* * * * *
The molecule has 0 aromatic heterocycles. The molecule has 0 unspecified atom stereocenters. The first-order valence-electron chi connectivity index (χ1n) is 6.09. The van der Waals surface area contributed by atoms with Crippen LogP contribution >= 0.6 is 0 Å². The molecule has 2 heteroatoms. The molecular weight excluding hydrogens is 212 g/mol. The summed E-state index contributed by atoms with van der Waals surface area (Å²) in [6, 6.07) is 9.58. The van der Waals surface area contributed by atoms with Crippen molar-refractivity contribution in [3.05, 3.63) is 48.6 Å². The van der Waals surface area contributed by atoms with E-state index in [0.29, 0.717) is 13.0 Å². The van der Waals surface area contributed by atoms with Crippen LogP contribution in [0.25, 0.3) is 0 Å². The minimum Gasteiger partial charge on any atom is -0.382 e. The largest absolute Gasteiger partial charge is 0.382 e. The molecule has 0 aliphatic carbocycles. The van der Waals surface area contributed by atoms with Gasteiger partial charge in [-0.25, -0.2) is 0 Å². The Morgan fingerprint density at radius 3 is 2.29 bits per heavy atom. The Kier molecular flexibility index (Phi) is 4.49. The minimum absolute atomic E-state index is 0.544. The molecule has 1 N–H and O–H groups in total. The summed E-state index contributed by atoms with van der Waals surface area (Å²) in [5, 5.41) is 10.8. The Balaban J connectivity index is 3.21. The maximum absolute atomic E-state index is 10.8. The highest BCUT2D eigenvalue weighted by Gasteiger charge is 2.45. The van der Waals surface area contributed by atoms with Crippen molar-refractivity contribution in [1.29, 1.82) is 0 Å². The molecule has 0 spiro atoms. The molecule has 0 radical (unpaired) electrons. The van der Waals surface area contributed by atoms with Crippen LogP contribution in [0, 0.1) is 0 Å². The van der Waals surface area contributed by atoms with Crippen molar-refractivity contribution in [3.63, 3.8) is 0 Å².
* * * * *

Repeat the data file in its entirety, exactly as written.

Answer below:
The molecule has 0 aromatic heterocycles. The molecule has 0 unspecified atom stereocenters. The first-order valence-electron chi connectivity index (χ1n) is 6.09. The van der Waals surface area contributed by atoms with Crippen LogP contribution >= 0.6 is 0 Å². The molecule has 2 heteroatoms. The molecular weight excluding hydrogens is 212 g/mol. The summed E-state index contributed by atoms with van der Waals surface area (Å²) in [6, 6.07) is 9.58. The van der Waals surface area contributed by atoms with Crippen molar-refractivity contribution in [3.05, 3.63) is 48.6 Å². The van der Waals surface area contributed by atoms with E-state index in [0.29, 0.717) is 13.0 Å². The van der Waals surface area contributed by atoms with Crippen LogP contribution in [0.25, 0.3) is 0 Å². The minimum Gasteiger partial charge on any atom is -0.382 e. The largest absolute Gasteiger partial charge is 0.382 e. The molecule has 0 aliphatic carbocycles. The van der Waals surface area contributed by atoms with Gasteiger partial charge in [-0.25, -0.2) is 0 Å². The Morgan fingerprint density at radius 3 is 2.29 bits per heavy atom. The Kier molecular flexibility index (Phi) is 4.49. The minimum absolute atomic E-state index is 0.544. The molecule has 1 N–H and O–H groups in total. The summed E-state index contributed by atoms with van der Waals surface area (Å²) in [5, 5.41) is 10.8. The Balaban J connectivity index is 3.21. The maximum absolute atomic E-state index is 10.8. The highest BCUT2D eigenvalue weighted by Gasteiger charge is 2.45. The van der Waals surface area contributed by atoms with Crippen molar-refractivity contribution in [1.29, 1.82) is 0 Å². The molecule has 0 spiro atoms. The molecule has 0 radical (unpaired) electrons. The van der Waals surface area contributed by atoms with Crippen LogP contribution in [0, 0.1) is 0 Å². The van der Waals surface area contributed by atoms with Crippen molar-refractivity contribution in [3.63, 3.8) is 0 Å².